NJ001 – Pneumatic Fracturing, Ferox™
Ferox™ Application – Former Industrial Facility – Central New Jersey
A pilot test of the Ferox™ technology was conducted at a former industrial site in central New Jersey. Historical operations at the site had led to significant TCE contamination in the shallow shale bedrock aquifer. TCE concentrations were as high as 170 mg/liter in the early 1990s when the contamination was identified. Pneumatic Fracturing was subsequently performed within the source area to enable the TCE removal by a dual-phase extraction system (DPE). The DPE was successful in removing the bulk mass of TCE and bringing the dissolved TCE concentrations down to single-digit ppm levels. At this point, the system was considered an inefficient and costly process as the mass removal rate had asymptoted. The objectives of the pilot test were to demonstrate the effectiveness of the technology for site cleanup and to allow for the cessation of the DPE system.
The pilot test consisted of applying a patented Ferox™ technology, which is based on a specialty Zero-Valent Iron (ZVI) powder integrated with a gas-based injection method. The ZVI powder was injected into three existing open-rock wells using nitrogen gas as the carrier fluid.
Fractures previously created during the initial application 6 years earlier were isolated in 3 ft. intervals using straddled pneumatic packers during the injections. Using minimal pressures, these fractures were re-dilated immediately prior to the introduction of an iron-water slurry in conjunction with the nitrogen gas. The volume flow rate and velocity of the nitrogen gas “atomized” the ZVI slurry and dispersed it uniformly throughout each injection interval. The iron was injected into depths of 12 ft. bgs to approximately 27 ft. bgs. Figure 1 is a layout of the pilot test area showing the locations of the injection and monitoring wells.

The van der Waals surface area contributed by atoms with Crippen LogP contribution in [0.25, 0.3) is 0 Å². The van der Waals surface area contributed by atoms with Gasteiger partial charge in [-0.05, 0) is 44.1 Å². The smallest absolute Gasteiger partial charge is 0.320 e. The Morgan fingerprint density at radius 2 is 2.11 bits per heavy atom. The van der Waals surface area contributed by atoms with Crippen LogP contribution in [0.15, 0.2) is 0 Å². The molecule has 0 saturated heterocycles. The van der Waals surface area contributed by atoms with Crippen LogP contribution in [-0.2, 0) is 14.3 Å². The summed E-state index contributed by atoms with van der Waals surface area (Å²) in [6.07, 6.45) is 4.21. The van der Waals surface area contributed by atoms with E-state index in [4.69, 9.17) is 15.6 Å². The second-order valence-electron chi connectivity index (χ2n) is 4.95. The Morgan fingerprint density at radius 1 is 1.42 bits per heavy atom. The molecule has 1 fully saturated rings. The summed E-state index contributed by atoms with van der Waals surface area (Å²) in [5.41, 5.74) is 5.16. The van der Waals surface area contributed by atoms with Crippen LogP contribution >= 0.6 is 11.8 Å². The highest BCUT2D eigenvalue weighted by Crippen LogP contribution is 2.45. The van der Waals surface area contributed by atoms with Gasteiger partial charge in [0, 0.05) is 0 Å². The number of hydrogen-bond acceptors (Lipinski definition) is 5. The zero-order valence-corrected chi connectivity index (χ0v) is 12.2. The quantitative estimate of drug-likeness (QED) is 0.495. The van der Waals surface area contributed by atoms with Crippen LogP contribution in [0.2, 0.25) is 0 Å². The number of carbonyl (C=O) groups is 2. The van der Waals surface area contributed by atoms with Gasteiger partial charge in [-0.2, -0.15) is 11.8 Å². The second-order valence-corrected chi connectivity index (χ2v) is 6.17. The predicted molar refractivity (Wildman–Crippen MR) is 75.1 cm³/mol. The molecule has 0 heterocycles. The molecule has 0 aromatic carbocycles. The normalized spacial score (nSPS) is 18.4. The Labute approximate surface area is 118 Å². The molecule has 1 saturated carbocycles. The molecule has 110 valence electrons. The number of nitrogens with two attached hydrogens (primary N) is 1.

Approximately 2,275 kg of the ZVI powder were introduced into the fracture network during a 3-day field event.
Figure 1: Pilot Test Layout
View performance verification sampling results here.
Based on field observation and pressure monitoring, the injection process was a success in effectively dispersing the Ferox™ powder into the targeted zones that led to significant decrease in the TCE concentrations. Table 1 in the linked PDF shows the most up-to-date sampling results. Two rounds of pre-injection sampling and four rounds of post-injection sampling have been conducted in selected wells. Note that PF-4A was re-sampled during the fourth round of post-injection sampling as the laboratory analysis was questioned.
Results show that significant TCE reduction was observed in most of the monitored wells, with the exception of MW-5S, which is sidegradient to the treatment zone. TCE concentrations have decreased from as high as 3,700 ug/liter before the Ferox™ injection to less than 10 ug/liter and non-detect in some wells.
Note the changes in the TCE-to-cis-1,2-DCE ratio in some of the wells, particularly PF-2A, PF-4A and to a certain extent, MW-6.
The pre-injection TCE concentrations were significantly higher than those of the cis-1,2-DCE. Subsequent to the injection, the TCE-to-DCE ratio began to change as the cis-1,2- DCE concentrations increase to approach those of TCE and in some cases surpass them. This reversal in the TCE and DCE concentrations is indicative of the effective dechlorination of the TCE.
Based on long-term observations, downgradient TCE concentrations have been gradually decreasing since the Pilot Test more than three years ago. Although the initial objective of the pilot test was to assess the remedial effectiveness of the technology and to provide field parameters for the design of a full-scale site-wide implementation, the positive impact of the test appeared to have gone beyond the pilot test area and provided discernible remedial effects downgradient and even off-site. A full-scale implementation may not be necessary while a monitoring strategy may be more appropriate.